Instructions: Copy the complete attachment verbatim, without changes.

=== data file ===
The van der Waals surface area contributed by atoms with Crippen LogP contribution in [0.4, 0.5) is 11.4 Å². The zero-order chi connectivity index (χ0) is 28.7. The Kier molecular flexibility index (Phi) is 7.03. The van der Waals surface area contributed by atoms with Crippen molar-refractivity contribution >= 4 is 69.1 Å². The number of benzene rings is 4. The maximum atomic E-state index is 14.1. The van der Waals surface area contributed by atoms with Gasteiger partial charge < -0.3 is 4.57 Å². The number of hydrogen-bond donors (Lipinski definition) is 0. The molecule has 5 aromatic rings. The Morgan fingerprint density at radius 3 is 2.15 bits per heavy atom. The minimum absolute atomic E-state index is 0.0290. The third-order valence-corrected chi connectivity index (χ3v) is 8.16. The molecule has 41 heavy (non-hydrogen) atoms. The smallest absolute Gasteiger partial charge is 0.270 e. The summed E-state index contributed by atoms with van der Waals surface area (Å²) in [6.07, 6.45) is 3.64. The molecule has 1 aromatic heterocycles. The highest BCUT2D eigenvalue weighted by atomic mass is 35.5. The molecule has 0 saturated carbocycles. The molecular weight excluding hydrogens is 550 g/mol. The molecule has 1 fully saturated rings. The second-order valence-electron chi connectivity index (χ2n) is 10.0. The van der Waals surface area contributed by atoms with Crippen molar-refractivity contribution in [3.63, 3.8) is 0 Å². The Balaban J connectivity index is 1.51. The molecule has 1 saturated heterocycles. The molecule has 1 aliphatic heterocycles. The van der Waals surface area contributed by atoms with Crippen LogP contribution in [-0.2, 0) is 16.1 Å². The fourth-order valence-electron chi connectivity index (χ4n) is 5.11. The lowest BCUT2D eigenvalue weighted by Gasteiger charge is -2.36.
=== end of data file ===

The van der Waals surface area contributed by atoms with Crippen LogP contribution in [0.4, 0.5) is 11.4 Å². The zero-order chi connectivity index (χ0) is 28.7. The Kier molecular flexibility index (Phi) is 7.03. The van der Waals surface area contributed by atoms with Crippen molar-refractivity contribution >= 4 is 69.1 Å². The number of benzene rings is 4. The maximum atomic E-state index is 14.1. The van der Waals surface area contributed by atoms with Gasteiger partial charge < -0.3 is 4.57 Å². The number of hydrogen-bond donors (Lipinski definition) is 0. The molecule has 5 aromatic rings. The Morgan fingerprint density at radius 3 is 2.15 bits per heavy atom. The minimum absolute atomic E-state index is 0.0290. The third-order valence-corrected chi connectivity index (χ3v) is 8.16. The molecule has 41 heavy (non-hydrogen) atoms. The smallest absolute Gasteiger partial charge is 0.270 e. The summed E-state index contributed by atoms with van der Waals surface area (Å²) in [6.07, 6.45) is 3.64. The molecule has 1 aromatic heterocycles. The highest BCUT2D eigenvalue weighted by atomic mass is 35.5. The molecule has 0 saturated carbocycles. The molecular weight excluding hydrogens is 550 g/mol. The molecule has 1 fully saturated rings. The second-order valence-electron chi connectivity index (χ2n) is 10.0. The van der Waals surface area contributed by atoms with Crippen molar-refractivity contribution in [3.63, 3.8) is 0 Å². The Balaban J connectivity index is 1.51. The molecule has 1 saturated heterocycles. The molecule has 1 aliphatic heterocycles. The van der Waals surface area contributed by atoms with Crippen LogP contribution in [-0.2, 0) is 16.1 Å². The fourth-order valence-electron chi connectivity index (χ4n) is 5.11. The lowest BCUT2D eigenvalue weighted by Gasteiger charge is -2.36.